A fictional character every now and then acquires real life overtones, eclipsing the star enacting the role on TV or cinema. Something like that happened in Kenya with the "Sacred Games" crew which managed to access a location thanks primarily to 'Ganesh Gaitonde'.
The gangster-philosopher, played by Nawazuddin Siddiqui in the first season of the Netflix drama and also in the second that drops down on Thursday, opened doors for the team in far away Kenya, said the show's lead writer Varun Grover.
"There was some shoot in Kenya and they were not getting the location. The person there got to know that Gaitonde would be shooting so they immediately agreed. They were like 'Okay, Gaitonde is coming so we are giving you the location'," he said.
The star in this case had been overshadowed by the character.
What makes Gaitonde -- who along with Sartaj Singh, a police officer played by Saif Ali Khan, is the pivot of the show -- so compelling is his part-gangster, part philosopher personality, Grover told PTI.
Gaitonde is almost like a Betaal-like entity, the manipulative ghost from Indian mythology, speaking constantly to cop Sartaj from beyond the grave as he desperately tries to foil a potential bomb attack on Mumbai.
According to Grover, Gaitonde's colourful personality, abusive but also reflective and introspective, emerged early in the process of adapting author Vikram Chandra's massive Mumbai-set saga. They wanted to set a certain tone to the story through a sutradhar (narrator) who is taken seriously.
"Part of the reason for Gaitonde's popularity is the way Nawaz has played him. At the same time, it is also because we made him a gangster-philosopher. He has these great lines for every moment, especially the voice-over from beyond the grave. It puts everything in perspective through a big picture scenario," Grover told PTI.
"I don't think there are any gangsters in Indian films or shows who are kind of giving lessons in history while shooting them. We figured that if we make Gaitonde talk from beyond the grave that will give a sense of gravity to whatever is happening. It just carried on and became a narrator's voice for the season," he added.
More than Gaitonde, it was Sartaj's dour straitjacketed character that was tougher to crack for the writing team.
"You can see where Gaitonde is going but it was challenging to crack Sartaj's internal journey and his investigation. In the book, he's not really investigating just this case. He is also solving another case of adultery and blackmail. He comes back to this case, like once every 50 pages or so. We decided that Sartaj has to be really focused on the case or be in the middle of it," Grover, also known as a poet, lyricist and satirist, said.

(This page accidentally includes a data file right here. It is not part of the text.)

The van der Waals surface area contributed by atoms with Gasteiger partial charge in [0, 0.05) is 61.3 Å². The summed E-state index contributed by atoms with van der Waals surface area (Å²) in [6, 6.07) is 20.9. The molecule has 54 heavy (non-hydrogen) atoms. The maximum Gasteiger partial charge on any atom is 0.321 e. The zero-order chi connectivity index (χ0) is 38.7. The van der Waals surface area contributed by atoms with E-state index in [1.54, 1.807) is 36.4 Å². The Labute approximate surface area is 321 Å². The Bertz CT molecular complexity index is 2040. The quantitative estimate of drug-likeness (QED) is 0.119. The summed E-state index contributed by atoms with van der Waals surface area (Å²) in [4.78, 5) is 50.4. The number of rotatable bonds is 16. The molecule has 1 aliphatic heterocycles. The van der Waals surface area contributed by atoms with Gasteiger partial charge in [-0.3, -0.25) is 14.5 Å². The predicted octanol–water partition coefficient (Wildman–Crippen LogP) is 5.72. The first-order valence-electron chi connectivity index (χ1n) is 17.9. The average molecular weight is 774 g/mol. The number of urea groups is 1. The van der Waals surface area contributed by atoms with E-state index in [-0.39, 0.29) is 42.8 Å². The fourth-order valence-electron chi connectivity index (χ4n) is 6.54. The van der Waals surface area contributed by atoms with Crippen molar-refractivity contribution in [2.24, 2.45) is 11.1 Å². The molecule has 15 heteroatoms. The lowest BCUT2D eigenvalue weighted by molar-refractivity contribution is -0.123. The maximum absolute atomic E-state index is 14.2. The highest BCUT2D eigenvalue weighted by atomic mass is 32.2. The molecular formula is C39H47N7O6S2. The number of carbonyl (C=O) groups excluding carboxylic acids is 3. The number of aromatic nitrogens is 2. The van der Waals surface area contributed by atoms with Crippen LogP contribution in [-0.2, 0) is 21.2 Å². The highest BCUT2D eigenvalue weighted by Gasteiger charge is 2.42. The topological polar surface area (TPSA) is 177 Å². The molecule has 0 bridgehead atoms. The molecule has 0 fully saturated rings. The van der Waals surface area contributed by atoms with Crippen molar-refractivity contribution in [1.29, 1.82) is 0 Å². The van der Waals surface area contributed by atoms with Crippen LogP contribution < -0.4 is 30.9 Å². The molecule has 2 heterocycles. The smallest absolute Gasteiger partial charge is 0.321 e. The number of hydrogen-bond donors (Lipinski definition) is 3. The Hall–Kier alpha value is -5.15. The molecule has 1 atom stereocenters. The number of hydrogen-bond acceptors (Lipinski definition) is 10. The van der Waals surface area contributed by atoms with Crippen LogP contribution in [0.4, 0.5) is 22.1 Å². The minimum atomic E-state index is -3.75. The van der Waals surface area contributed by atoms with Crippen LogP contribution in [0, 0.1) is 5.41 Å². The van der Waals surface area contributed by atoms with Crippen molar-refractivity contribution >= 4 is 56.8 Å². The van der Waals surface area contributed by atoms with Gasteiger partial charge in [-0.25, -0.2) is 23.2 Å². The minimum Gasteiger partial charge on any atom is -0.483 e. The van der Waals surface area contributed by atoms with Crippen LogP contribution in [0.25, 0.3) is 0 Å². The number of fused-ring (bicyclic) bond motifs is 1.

"To figure out the internal journey of the character of Sartaj was difficult. How do you figure out what is troubling your central character? What are the issues that he is facing in life?"
If the first season was about the cat-and-mouse chase between Gaitonde and Sartaj, part two has a third angle with the official entry of Pankaj Tripathi's Guruji, who was given just two scenes in season one.
Grover said the team intentionally hid Tripathi's character from the "top shelf" in the first part as they knew he was going to be a big player in the sophomore installment.
"In season two, he is a key character and a combination of all the spiritual gurus we have seen in our country in the last 30-40 years. We have made him intelligent, logical and scientific. He is definitely not a fraud baba... He is a learned man.
"Guruji's character is well-fleshed out in the novel and we have taken a lot from there but have given him shades of contemporary in the show. We would be successful if viewers aren't able to figure out who he really resembles."
The show, which is adapted from a book written in 2006, appears eerily relevant to the things happening around the country.
Grover, part of the hugely popular "Aisi Taisi Democracy" group, said it comes from being "keyed in" to current affairs.
He wrote the first season with Smita Singh and Vasant Nath and has worked on season two with Dhruv Narang, Pooja Varma and Nihit Bhave.
There was not much to change in terms of the timeline, he said, as the book was published in 2006 but there were elements introduced during the adaptation phase.
"Our first job was to make it contemporary because nobody would care about a bomb in the city in 2006 because people will be like, 'so what, we are alive in 2018'.
"We had to make some changes, we wanted to include some contemporary history of the country, which is also there in the book also till 2006. We have just extrapolated from the book. As writers, we are very keyed into current affairs and that helped. Whatever was missing in the book, we took that piece of jigsaw from the world around us.
(This story has not been edited by Business Standard staff and is auto-generated from a syndicated feed.)